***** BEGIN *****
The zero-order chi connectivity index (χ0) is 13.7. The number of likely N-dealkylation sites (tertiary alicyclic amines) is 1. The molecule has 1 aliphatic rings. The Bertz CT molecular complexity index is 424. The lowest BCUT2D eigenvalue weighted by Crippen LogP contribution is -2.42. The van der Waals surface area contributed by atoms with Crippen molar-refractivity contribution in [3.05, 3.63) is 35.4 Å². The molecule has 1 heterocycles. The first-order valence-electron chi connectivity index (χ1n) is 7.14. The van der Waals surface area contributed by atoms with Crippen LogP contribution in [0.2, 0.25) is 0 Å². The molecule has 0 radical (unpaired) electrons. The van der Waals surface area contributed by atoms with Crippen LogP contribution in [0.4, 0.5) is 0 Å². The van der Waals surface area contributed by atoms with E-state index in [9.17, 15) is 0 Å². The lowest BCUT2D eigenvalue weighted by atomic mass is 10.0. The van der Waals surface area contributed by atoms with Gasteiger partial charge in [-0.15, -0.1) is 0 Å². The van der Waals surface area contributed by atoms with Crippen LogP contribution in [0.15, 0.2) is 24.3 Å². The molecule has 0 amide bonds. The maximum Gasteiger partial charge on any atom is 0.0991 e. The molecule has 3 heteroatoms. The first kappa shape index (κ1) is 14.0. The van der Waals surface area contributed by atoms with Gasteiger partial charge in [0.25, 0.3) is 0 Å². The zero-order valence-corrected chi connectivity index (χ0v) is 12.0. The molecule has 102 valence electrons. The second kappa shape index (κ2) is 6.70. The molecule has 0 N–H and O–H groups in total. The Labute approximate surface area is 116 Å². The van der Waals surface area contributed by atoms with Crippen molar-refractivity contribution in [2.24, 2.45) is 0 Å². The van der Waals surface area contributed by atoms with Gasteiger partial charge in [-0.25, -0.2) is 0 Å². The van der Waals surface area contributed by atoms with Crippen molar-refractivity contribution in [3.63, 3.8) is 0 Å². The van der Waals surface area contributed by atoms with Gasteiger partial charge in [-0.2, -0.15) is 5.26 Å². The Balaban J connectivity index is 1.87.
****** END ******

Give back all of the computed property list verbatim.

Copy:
The zero-order chi connectivity index (χ0) is 13.7. The number of likely N-dealkylation sites (tertiary alicyclic amines) is 1. The molecule has 1 aliphatic rings. The Bertz CT molecular complexity index is 424. The lowest BCUT2D eigenvalue weighted by Crippen LogP contribution is -2.42. The van der Waals surface area contributed by atoms with Crippen molar-refractivity contribution in [3.05, 3.63) is 35.4 Å². The molecule has 1 heterocycles. The first-order valence-electron chi connectivity index (χ1n) is 7.14. The van der Waals surface area contributed by atoms with Crippen LogP contribution in [0.2, 0.25) is 0 Å². The molecule has 0 radical (unpaired) electrons. The van der Waals surface area contributed by atoms with Crippen LogP contribution in [0.4, 0.5) is 0 Å². The van der Waals surface area contributed by atoms with E-state index in [9.17, 15) is 0 Å². The lowest BCUT2D eigenvalue weighted by atomic mass is 10.0. The van der Waals surface area contributed by atoms with Gasteiger partial charge in [-0.15, -0.1) is 0 Å². The van der Waals surface area contributed by atoms with Crippen LogP contribution in [0.15, 0.2) is 24.3 Å². The molecule has 0 amide bonds. The maximum Gasteiger partial charge on any atom is 0.0991 e. The molecule has 3 heteroatoms. The first kappa shape index (κ1) is 14.0. The van der Waals surface area contributed by atoms with Gasteiger partial charge in [0.25, 0.3) is 0 Å². The zero-order valence-corrected chi connectivity index (χ0v) is 12.0. The molecule has 102 valence electrons. The second kappa shape index (κ2) is 6.70. The molecule has 0 N–H and O–H groups in total. The Labute approximate surface area is 116 Å². The van der Waals surface area contributed by atoms with Crippen molar-refractivity contribution in [2.24, 2.45) is 0 Å². The van der Waals surface area contributed by atoms with Gasteiger partial charge in [-0.25, -0.2) is 0 Å². The van der Waals surface area contributed by atoms with Crippen molar-refractivity contribution in [3.63, 3.8) is 0 Å². The van der Waals surface area contributed by atoms with Gasteiger partial charge in [-0.2, -0.15) is 5.26 Å². The Balaban J connectivity index is 1.87.